If you need help extra help writing in plain language, you can contact the Plain Language Adviser (PLA), who is based in Research Ethics and Governance. The PLA will be of particular assistance to new researchers. However, experienced researchers may also wish to seek assistance from the PLA. 

    The PLA can review documents for participants, including PICFs, newsletters and letters, and provide advice on how to make them clearer. Before you arrange for your documents to be reviewed, please:

    • review the resources on our website, particularly the Example PICF
    • proofread your documents
    • obtain an ERM number, and quote this in the subject-line of your emails to us
    • make sure your documents are clean copies in Word - please, no PDFs or track changes
    • provide the PLA the protocol for your project - the PLA will use this for background information. They will not provide feedback on your protocol.

    Please contact our office to request or arrange a review or make a time to discuss the resources and education materials available:  rch.ethics@rch.org.au

    FAQs

    When should I get consent from the parent/guardian?

    In general, you should get consent from the parent/guardian if the young person is under 18 years of age. Sometimes you should seek the young person’s consent as well. See the next question.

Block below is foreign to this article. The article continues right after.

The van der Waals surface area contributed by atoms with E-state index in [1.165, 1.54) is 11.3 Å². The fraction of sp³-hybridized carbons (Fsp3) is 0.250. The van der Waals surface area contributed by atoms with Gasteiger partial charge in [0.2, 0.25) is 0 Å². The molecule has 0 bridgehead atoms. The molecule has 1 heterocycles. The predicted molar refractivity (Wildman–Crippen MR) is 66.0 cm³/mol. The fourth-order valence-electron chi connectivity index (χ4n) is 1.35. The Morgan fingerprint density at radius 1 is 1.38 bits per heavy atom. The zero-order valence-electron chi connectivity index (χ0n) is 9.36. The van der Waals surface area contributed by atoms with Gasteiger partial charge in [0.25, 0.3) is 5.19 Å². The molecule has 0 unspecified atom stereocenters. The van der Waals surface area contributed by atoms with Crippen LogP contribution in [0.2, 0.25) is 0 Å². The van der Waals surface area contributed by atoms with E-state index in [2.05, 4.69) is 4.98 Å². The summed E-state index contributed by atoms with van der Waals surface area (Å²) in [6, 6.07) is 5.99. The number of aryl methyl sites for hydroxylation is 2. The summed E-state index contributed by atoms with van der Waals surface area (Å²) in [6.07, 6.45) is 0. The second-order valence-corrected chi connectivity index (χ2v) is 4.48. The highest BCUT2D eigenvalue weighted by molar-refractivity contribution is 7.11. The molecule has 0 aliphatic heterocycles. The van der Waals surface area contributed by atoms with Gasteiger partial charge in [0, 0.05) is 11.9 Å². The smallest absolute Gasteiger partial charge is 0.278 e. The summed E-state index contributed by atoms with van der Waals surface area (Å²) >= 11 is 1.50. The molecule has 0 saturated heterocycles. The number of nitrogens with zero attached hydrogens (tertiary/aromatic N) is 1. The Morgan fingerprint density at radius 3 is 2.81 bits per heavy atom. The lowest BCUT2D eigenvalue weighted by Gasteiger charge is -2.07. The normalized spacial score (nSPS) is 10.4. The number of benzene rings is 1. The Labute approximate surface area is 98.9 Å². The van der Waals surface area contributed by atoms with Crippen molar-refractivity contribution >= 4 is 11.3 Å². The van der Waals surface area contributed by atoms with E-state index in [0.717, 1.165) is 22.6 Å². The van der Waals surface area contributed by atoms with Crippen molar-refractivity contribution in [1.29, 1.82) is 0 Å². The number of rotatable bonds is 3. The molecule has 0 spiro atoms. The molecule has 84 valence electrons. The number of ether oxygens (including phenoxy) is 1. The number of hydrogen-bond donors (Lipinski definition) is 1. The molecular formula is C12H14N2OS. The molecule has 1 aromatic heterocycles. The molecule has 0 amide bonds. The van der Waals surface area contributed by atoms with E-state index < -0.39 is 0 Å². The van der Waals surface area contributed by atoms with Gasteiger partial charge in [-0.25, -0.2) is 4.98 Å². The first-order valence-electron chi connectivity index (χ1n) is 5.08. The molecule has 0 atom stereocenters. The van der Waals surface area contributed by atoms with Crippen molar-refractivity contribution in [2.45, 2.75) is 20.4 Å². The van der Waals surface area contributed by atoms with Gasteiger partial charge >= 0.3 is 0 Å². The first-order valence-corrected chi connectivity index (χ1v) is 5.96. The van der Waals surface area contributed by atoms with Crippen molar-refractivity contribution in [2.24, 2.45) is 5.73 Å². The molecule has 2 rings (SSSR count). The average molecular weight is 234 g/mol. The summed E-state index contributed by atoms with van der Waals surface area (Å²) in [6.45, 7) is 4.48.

Can a young person consent to taking part in research?

    The young person’s capacity to provide informed consent will depend on:

    1. the nature and complexity of the research project, and
    2. the young person themselves. The capacity to understand and consent to taking part in research varies from young person to young person. You should assess this on a case-by-case basis. Remember that a young person’s capacity can change over time.

    You should offer young people over 12 years of age the opportunity to consent if they are capable and mature enough to do so. This is in addition to their parent/guardian’s consent.

    In some cases, you can get consent solely from a young person who is a mature minor, and not their parent/guardian. If you are seeking to do this, you need to provide the ethics committee with justification in line with sections 4.2.8 and 4.2.9 of the National Statement.

    If a young person does not have capacity to consent, you should still involve them in discussions about the project. You may also wish to give them an information sheet about the project.

    Can I use an assent form?

    The term 'assent' has no legal standing in Australia and is not recognised in the National Statement. The Australian Paediatric Research Ethics and Governance Network (APREG) guidelines on consent reiterate that assent forms are not appropriate. For this reason the RCH HREC will not approve an assent form.